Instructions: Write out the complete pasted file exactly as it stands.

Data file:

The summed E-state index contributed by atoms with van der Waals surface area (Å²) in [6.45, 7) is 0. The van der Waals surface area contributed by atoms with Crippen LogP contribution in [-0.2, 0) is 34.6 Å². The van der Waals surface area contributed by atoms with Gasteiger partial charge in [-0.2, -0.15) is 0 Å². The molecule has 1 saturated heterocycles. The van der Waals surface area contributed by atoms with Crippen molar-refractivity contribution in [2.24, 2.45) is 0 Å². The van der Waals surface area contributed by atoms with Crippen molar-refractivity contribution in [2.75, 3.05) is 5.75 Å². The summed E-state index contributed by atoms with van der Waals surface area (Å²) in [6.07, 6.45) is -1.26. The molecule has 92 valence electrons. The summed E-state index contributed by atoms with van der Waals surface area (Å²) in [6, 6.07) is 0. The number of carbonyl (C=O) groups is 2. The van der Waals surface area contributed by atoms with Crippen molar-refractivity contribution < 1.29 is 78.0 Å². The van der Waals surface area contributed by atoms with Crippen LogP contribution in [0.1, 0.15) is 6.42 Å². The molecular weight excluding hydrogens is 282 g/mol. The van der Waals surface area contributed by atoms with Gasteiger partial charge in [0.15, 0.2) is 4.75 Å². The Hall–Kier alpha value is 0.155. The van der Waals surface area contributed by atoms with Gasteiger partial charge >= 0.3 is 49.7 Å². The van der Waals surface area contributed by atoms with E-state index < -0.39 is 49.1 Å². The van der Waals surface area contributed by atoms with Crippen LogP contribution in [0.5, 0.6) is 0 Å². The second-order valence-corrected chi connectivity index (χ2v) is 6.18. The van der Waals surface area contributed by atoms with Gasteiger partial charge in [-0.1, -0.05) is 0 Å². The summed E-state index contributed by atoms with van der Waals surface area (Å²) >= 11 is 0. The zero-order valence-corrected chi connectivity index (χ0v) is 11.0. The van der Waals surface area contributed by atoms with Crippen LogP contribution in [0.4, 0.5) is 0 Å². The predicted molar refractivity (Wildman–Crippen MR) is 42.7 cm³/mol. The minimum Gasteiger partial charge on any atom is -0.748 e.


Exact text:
The summed E-state index contributed by atoms with van der Waals surface area (Å²) in [6.45, 7) is 0. The van der Waals surface area contributed by atoms with Crippen LogP contribution in [-0.2, 0) is 34.6 Å². The van der Waals surface area contributed by atoms with Gasteiger partial charge in [-0.2, -0.15) is 0 Å². The molecule has 1 saturated heterocycles. The van der Waals surface area contributed by atoms with Crippen molar-refractivity contribution in [2.24, 2.45) is 0 Å². The van der Waals surface area contributed by atoms with Crippen molar-refractivity contribution in [2.75, 3.05) is 5.75 Å². The summed E-state index contributed by atoms with van der Waals surface area (Å²) in [6.07, 6.45) is -1.26. The molecule has 92 valence electrons. The summed E-state index contributed by atoms with van der Waals surface area (Å²) in [6, 6.07) is 0. The number of carbonyl (C=O) groups is 2. The van der Waals surface area contributed by atoms with Crippen molar-refractivity contribution < 1.29 is 78.0 Å². The van der Waals surface area contributed by atoms with Crippen LogP contribution in [0.1, 0.15) is 6.42 Å². The molecular weight excluding hydrogens is 282 g/mol. The van der Waals surface area contributed by atoms with Gasteiger partial charge in [0.15, 0.2) is 4.75 Å². The Hall–Kier alpha value is 0.155. The van der Waals surface area contributed by atoms with Gasteiger partial charge >= 0.3 is 49.7 Å². The van der Waals surface area contributed by atoms with E-state index < -0.39 is 49.1 Å². The van der Waals surface area contributed by atoms with Crippen LogP contribution in [0.5, 0.6) is 0 Å². The second-order valence-corrected chi connectivity index (χ2v) is 6.18. The van der Waals surface area contributed by atoms with Gasteiger partial charge in [-0.1, -0.05) is 0 Å². The summed E-state index contributed by atoms with van der Waals surface area (Å²) >= 11 is 0. The zero-order valence-corrected chi connectivity index (χ0v) is 11.0. The van der Waals surface area contributed by atoms with Crippen LogP contribution in [0.4, 0.5) is 0 Å². The predicted molar refractivity (Wildman–Crippen MR) is 42.7 cm³/mol. The minimum Gasteiger partial charge on any atom is -0.748 e.